The American Bar Association adopted Monday an expanded policy that urges state licensing agencies to eliminate questions for prospective lawyers that ask about mental health diagnosis or treatments.
The action of the House of Delegates — made up of approximately 559 members representing state and local bar associations, ABA entities and ABA-affiliated organizations — came on the first day of the House’s two-day policy-making session that culminates the 2015 Annual Meeting. The ABA meeting began in Chicago on July 30.
Advocates for the provision argued that states in admissions to the bar process now ask for mental health information related to a diagnosis rather than conduct of an applicant. This presents a dilemma for law students who might want to seek professional treatment for a mental health issue but are afraid that they would need to self-report that detail to the licensing agency during the admissions process or risk being accused later of lying to the licensing body.
States typically employ a form similar to one provided by the National Conference of Bar Examiners that asks about a wide range of mental health history, including out-patient treatment, major depressive disorder or other conditions that significantly impair behavior, judgment or understanding. Rather than a condition, the advocates of the proposal said such questions should address conduct. Licensing agencies, however, would still have the ability to explore past impairment if there was probable cause.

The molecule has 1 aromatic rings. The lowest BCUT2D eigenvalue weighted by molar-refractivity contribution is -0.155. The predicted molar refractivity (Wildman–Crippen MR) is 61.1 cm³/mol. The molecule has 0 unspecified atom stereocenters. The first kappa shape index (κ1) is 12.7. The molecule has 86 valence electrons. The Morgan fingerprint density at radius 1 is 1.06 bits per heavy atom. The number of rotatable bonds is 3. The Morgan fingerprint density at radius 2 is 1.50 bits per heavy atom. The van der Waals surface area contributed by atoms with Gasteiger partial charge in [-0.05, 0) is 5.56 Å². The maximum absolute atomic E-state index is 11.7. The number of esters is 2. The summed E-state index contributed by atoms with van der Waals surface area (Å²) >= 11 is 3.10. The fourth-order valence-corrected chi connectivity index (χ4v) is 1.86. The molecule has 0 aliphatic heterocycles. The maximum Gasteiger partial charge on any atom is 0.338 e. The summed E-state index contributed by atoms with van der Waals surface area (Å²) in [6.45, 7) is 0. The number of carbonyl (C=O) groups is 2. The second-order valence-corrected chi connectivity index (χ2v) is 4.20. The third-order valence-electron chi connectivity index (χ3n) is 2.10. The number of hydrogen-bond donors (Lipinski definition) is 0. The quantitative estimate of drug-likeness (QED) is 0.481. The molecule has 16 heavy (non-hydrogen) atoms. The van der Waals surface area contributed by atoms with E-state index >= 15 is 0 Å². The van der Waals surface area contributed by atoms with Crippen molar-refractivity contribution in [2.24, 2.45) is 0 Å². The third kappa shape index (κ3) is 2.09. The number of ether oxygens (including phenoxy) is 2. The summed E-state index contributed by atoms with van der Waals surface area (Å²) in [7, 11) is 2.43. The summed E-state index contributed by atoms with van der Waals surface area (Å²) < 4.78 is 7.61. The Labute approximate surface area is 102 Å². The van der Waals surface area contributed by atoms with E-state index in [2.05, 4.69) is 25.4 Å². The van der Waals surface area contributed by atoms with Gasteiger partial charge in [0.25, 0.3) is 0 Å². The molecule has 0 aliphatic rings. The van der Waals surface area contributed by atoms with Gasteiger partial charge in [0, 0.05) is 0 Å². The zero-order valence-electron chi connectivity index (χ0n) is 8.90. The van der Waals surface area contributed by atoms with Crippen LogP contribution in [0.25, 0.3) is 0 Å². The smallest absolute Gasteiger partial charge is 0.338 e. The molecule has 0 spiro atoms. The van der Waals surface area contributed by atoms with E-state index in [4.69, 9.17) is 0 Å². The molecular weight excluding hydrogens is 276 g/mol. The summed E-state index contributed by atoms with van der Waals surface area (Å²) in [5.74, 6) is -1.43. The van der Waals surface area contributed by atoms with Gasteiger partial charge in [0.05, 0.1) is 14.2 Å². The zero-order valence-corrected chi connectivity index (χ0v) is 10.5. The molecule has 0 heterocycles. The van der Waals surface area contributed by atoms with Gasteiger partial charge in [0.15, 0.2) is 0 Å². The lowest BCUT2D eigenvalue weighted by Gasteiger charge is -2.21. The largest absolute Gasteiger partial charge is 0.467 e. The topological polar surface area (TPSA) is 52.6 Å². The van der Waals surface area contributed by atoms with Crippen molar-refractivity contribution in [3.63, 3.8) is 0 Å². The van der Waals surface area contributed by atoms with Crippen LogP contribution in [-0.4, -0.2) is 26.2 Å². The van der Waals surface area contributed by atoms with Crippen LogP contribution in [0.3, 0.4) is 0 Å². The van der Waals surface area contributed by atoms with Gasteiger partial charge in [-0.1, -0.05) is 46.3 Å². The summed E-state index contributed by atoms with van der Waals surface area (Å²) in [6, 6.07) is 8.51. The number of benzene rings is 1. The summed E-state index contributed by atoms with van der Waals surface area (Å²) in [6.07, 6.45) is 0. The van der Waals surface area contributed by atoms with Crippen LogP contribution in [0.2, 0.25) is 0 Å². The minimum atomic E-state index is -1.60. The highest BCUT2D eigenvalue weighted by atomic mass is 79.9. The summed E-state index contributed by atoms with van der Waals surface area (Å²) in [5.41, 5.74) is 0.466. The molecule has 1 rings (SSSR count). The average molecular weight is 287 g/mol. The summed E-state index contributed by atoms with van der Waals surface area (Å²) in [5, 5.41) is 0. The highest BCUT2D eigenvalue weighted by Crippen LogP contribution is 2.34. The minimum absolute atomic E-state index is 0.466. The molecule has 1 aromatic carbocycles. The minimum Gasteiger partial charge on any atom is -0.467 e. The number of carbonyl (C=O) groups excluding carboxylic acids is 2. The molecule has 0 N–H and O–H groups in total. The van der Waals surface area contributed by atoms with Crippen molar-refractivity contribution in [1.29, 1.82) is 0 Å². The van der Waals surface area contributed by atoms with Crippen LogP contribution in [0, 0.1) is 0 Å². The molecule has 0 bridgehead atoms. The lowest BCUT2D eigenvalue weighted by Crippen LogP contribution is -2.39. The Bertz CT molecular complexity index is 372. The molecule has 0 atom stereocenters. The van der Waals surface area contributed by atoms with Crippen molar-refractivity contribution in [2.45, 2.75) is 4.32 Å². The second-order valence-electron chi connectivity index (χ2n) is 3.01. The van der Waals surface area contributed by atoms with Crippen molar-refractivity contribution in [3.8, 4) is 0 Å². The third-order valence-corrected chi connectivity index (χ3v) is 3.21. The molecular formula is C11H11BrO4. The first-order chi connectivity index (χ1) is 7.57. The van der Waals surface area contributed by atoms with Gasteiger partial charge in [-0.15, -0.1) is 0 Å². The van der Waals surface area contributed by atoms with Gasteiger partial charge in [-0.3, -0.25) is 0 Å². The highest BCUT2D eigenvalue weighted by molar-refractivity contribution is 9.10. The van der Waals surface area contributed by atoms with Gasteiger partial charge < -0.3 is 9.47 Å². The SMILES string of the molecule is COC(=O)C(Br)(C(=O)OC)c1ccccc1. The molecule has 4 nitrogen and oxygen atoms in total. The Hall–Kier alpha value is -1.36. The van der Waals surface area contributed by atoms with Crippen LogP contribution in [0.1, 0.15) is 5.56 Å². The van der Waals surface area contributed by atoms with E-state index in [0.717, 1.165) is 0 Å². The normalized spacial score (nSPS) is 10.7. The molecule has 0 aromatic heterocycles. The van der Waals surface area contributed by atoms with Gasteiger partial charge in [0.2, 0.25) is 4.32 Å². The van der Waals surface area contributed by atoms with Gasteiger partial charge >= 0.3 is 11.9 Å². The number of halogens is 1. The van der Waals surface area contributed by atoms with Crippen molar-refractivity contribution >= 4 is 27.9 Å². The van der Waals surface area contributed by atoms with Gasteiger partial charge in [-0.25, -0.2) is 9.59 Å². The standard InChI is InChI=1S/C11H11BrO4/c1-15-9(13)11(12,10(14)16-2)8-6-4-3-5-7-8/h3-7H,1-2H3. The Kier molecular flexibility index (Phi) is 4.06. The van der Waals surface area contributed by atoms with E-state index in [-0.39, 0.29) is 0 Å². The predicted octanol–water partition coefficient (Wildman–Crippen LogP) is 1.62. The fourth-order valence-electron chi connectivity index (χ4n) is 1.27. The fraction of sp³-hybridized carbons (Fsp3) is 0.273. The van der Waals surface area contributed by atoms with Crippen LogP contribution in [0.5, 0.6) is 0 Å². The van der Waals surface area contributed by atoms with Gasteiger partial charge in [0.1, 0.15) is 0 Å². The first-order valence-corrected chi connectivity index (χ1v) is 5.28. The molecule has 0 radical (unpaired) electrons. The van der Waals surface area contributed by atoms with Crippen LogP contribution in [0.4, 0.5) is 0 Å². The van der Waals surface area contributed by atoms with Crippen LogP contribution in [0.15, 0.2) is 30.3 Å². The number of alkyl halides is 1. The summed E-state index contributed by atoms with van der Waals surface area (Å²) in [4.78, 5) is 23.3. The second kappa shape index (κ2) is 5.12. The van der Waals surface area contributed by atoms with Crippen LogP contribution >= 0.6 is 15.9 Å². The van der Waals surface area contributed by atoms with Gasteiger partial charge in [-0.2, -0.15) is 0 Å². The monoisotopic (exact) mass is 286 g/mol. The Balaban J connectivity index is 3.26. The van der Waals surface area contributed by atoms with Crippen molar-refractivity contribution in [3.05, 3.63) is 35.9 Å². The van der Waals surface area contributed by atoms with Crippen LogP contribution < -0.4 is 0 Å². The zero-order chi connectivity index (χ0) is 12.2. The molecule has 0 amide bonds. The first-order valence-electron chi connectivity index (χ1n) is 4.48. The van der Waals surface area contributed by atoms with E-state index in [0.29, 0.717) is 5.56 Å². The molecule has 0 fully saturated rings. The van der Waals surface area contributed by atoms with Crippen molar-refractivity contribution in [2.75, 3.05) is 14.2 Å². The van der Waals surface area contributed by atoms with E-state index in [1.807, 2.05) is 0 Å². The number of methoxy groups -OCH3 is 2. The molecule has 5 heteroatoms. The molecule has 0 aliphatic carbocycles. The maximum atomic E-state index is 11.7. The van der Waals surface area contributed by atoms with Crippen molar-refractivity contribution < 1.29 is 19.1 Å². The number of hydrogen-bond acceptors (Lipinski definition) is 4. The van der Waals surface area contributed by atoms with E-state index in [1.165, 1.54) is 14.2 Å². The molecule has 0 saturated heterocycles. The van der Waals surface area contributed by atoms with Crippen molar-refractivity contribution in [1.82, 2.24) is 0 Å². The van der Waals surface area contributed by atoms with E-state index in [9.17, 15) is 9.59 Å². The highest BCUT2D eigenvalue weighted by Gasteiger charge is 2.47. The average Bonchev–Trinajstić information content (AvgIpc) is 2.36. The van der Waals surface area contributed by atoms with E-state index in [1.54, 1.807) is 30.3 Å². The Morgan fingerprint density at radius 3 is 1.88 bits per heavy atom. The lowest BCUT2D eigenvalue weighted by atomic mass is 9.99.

The resolution expands policy set in 1994 that sought to limit but not eliminate mental health questions. Opponents of the change criticized it as being vague, ambiguous and unnecessary. (102)
In other measures, at the request of the Section of Individual Rights and Responsibilites the House approved a proposal to change the entity’s name to the Section of Civil Rights and Social Justice. The Board of Governors earlier approved the change, and the section leaders made the recommendation because they thought it would resonate more with younger lawyers than the previous moniker of IR&R. (11-2)
Turning toward internal governance, the House approved changes to the ABA’s constitution and bylaws as part of a decennial review. The changes add 41 additional members of the House to bring membership up to 600. Also, it would add two more members to the committee that nominates prospective officers, and three new members to the Board of Governors that serves as the administrative body of the association. The governance resolutions emphasize the ABA’s continuing focus on more diversity in the legal profession and in its internal matters. (11-6)
In other resolutions the House:
- Adopted a resolution that urges courts, probation officers and law enforcement agencies keep juvenile records in their custody confidential. (103A)
- Approved a resolution that called upon election officials and legislators at various levels to adopt and implement policies aimed to achieve a 30-minute maximum per voter wait time at the polls during elections. (104)
Monday’s action on House resolutions can be found here. Deliberations continue on Tuesday.